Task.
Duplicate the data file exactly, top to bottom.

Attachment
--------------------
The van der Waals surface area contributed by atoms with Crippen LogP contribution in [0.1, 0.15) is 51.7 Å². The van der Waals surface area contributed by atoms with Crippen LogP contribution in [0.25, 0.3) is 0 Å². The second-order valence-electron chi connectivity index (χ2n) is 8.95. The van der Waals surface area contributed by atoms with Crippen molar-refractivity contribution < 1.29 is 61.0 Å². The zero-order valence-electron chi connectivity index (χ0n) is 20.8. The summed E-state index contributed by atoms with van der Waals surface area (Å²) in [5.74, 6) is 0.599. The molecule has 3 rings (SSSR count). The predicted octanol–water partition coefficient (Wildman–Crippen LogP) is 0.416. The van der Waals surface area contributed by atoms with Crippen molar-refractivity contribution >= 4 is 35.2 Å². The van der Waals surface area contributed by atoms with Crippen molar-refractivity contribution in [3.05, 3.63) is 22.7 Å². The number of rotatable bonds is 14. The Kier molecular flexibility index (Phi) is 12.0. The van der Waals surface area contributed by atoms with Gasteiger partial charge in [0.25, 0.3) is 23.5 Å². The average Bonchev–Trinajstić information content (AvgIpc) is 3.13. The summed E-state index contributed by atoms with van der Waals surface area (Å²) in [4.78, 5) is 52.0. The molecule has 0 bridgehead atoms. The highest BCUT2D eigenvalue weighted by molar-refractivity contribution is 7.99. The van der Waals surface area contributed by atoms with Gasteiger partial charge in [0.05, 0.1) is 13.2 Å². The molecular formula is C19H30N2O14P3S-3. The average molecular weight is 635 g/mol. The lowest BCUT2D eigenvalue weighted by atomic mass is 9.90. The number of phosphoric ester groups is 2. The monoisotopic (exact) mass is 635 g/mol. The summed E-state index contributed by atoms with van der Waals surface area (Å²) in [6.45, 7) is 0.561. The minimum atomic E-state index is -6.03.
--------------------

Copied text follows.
The van der Waals surface area contributed by atoms with Crippen LogP contribution in [0.1, 0.15) is 51.7 Å². The van der Waals surface area contributed by atoms with Crippen LogP contribution in [0.25, 0.3) is 0 Å². The second-order valence-electron chi connectivity index (χ2n) is 8.95. The van der Waals surface area contributed by atoms with Crippen molar-refractivity contribution < 1.29 is 61.0 Å². The zero-order valence-electron chi connectivity index (χ0n) is 20.8. The summed E-state index contributed by atoms with van der Waals surface area (Å²) in [5.74, 6) is 0.599. The molecule has 3 rings (SSSR count). The predicted octanol–water partition coefficient (Wildman–Crippen LogP) is 0.416. The van der Waals surface area contributed by atoms with Crippen molar-refractivity contribution >= 4 is 35.2 Å². The van der Waals surface area contributed by atoms with Crippen molar-refractivity contribution in [3.05, 3.63) is 22.7 Å². The number of rotatable bonds is 14. The Kier molecular flexibility index (Phi) is 12.0. The van der Waals surface area contributed by atoms with Gasteiger partial charge in [0.25, 0.3) is 23.5 Å². The average Bonchev–Trinajstić information content (AvgIpc) is 3.13. The summed E-state index contributed by atoms with van der Waals surface area (Å²) in [4.78, 5) is 52.0. The molecule has 0 bridgehead atoms. The highest BCUT2D eigenvalue weighted by molar-refractivity contribution is 7.99. The van der Waals surface area contributed by atoms with Gasteiger partial charge in [0.05, 0.1) is 13.2 Å². The molecular formula is C19H30N2O14P3S-3. The average molecular weight is 635 g/mol. The lowest BCUT2D eigenvalue weighted by atomic mass is 9.90. The number of phosphoric ester groups is 2. The monoisotopic (exact) mass is 635 g/mol. The summed E-state index contributed by atoms with van der Waals surface area (Å²) in [6.45, 7) is 0.561. The minimum atomic E-state index is -6.03.